With harvest our WWOOFER (willing worker on organic farms), Josee, left for a new experience at a wild boar farm in western Quebec.
I'm thinking this started because the house was feeling empty and I was feeling broody. With the winter stretching before me I thought "We need a project!" So we signed up to be a host family in the Farm Foster Family Program.
Did you ever hear about how British children came to Canada during WWII to be safe from the air raids? Or how after Chernobyl they sent children to spend summers in Canada where they had a chance to spend a few months a year eating less irradiated food and breathing cleaner air? Well this is the same kind of thing, except the culture shock may be greater, the children coming here are from Toronto.
The King's County Chapter of FFF is sponsoring 30 families of children from Old Toronto. Our family is from Leslieville. This is where they live:
Leslieville began in the 1850's as a community around a nursery. Most of the residents were market gardeners. We thought it'd be a good fit. And besides, I lived there for a few years when I was at OCAD (by then it was a rough dirty industrial neighbourhood that stunk of the tannery and the Hell's Angel's.) It's been transformed since then into a major site for public housing projects.
The girls arrived tonight. We've nicknamed them Maple and Aspen. Maple is 8 and Aspen is 4 and they're both cute as can be. Maple is being brave and solid so Aspen isn't as afraid; a solid maple and a trembling aspen. Their mother was an airline attendant and died from ReDS related complications, their father is in quarantine. Poor kids have been being shuttled from elderly relative to relative ever since then. They'll be with us until the spring equinox.
Nature Chick knelt down before them when they arrived and helped them undo their zippers even though they knew how. She had coaxed smiles out of them before their coats were off. She was so attentive and interested in everything they said that they were chatting like old friends by the time they had taken their backpacks upstairs. She is so good with children it almost breaks my heart apart to think she won't have any and that I won't get to be a real Oma.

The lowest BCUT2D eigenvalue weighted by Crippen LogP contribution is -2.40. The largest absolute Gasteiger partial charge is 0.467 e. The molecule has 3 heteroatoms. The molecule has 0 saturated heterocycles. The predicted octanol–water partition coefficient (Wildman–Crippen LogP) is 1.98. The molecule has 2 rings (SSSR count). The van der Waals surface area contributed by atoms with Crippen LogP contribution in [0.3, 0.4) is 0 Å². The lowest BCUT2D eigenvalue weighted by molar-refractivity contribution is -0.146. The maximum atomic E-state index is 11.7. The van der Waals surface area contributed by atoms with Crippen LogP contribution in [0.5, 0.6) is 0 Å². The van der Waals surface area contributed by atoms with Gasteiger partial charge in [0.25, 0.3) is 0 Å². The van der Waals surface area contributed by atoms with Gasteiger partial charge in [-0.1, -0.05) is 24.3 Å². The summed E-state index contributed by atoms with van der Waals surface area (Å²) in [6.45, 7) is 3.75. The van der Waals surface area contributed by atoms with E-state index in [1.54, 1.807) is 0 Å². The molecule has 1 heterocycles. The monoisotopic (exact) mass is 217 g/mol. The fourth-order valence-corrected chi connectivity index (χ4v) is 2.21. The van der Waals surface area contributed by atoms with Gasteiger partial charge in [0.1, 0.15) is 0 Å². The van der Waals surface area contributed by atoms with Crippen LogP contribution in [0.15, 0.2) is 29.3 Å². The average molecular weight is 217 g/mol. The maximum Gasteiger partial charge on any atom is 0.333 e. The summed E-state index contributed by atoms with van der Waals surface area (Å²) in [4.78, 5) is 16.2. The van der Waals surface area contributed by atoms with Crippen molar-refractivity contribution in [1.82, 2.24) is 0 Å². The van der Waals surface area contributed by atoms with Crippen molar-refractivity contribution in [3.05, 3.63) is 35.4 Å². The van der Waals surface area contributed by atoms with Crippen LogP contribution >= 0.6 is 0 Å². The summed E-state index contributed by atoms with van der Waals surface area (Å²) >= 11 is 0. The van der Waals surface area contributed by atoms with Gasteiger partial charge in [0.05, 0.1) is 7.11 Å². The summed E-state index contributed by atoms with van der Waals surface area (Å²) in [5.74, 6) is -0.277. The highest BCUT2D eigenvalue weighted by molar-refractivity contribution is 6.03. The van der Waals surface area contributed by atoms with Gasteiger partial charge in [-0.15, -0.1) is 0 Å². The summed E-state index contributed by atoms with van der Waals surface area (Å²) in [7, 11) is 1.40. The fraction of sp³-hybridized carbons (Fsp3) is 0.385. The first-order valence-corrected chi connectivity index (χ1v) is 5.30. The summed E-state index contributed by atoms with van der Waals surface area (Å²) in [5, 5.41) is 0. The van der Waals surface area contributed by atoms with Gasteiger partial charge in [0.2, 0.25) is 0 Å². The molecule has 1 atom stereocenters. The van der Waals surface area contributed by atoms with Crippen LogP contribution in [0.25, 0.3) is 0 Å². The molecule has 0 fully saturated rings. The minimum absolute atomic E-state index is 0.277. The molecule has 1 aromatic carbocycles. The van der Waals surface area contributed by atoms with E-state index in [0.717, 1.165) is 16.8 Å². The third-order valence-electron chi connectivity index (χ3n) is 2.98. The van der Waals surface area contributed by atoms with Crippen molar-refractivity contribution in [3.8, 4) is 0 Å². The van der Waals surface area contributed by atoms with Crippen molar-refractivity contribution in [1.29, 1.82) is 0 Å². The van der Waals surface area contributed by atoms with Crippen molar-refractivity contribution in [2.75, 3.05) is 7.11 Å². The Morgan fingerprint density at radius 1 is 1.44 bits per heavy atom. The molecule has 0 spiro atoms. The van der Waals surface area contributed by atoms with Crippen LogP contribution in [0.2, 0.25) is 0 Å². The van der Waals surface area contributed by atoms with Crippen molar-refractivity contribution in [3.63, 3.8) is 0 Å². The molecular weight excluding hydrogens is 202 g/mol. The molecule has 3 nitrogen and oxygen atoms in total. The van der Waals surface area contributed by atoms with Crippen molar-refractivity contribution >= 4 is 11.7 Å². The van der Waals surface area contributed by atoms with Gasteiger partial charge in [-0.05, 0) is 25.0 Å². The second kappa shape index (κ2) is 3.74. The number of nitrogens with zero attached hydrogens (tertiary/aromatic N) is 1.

We fed them a late supper (spaetzle and sauerkraut and big glasses of goat's milk) I realized afterwards I should have picked things they'd be more familiar with but my own kid's comfort foods was what sprung to mind and it was too late to change things when I saw the look of shock on their faces as they tasted the milk. They didn't say a word though, and ate every bite.
They're sharing the double bed in what was Darkmirror's room. We packed away all his creepy Cthulhu decorative accents before they arrived. I gave each girl a doll I'd made as I tucked them in. I had asked Nature Chick what story we should tell, and she had suggested an old favorite of hers - The Star Children
by Lesa Sevin of Natural World Arts (http://www.naturalworldarts.com/) I don't have permission to post it on my blog so go to http://www.therapeutichomeschooling.org/starchildren.htm to read it there.
I asked them if they did prayers before bed at home and Aspen nodded but neither could remember the words. So we did the one my children said as little ones.
"Oh God, guide me and protect me, make me a shining lamp, and a brilliant star, thou art the mighty, and the powerful.
I turned out the light and left them looking up through the skylight at the milky way. This would be the first time they've ever seen real stars too.
Friday, October 31, 2008
Assembly 12 means no big parties this year, but if there's an upside to ReDS it's that everyone has put a lot of thought into their masks this year!
I've volunteered to be a community candy sorter. You know the drill, take the pillowcase, sort out all the homemade treats, apples, popcorn, cupcakes, toffees, potato candy, etc from the packaged candy, throw out the packaged candy while the parents distract their child with apple bobbing, return the safe homemade stuff.
Then we adults go through the packaged stuff to discern the counterfeit from the real brands and risk our lives with a taste or two. Alas my favorite treat is not worth the risk - I used to love those rocket candies but they are too easy to tamper with, what with being powdery little pills!
Technically, my kids are all a little old for trick or treating, but they really love it still so we're dressing up and hitting the neighbours in our 5km reach.
It reminds me of my own childhood. We lived rurally too, and back then in the 70's we DROVE from farm to farm (usually in a costume OVER a snowsuit!) I still remember Flossie's house being my favorite. Flossie predictably had a tidy little pink house and her kitchen was warm and smelled of cinnamon. She made lovely fudge and I stepdanced as my trick for my treat.
Nature Chick is dressing as a spider and has her fiddle and tap shoes with her, Wild Thing is a pirate with his squeeze box, and Sprout is a tin can one man band. They've decorated theit solar lanterns to look a little spooky. Darkmirror is one of the tall ones from CommanderZim.
We're having colcannon for dinner, some traditions are worth keeping up don't you think?
Thursday, October 30, 2008
I know I owe you a story today, but instead I'm leaving you with an image.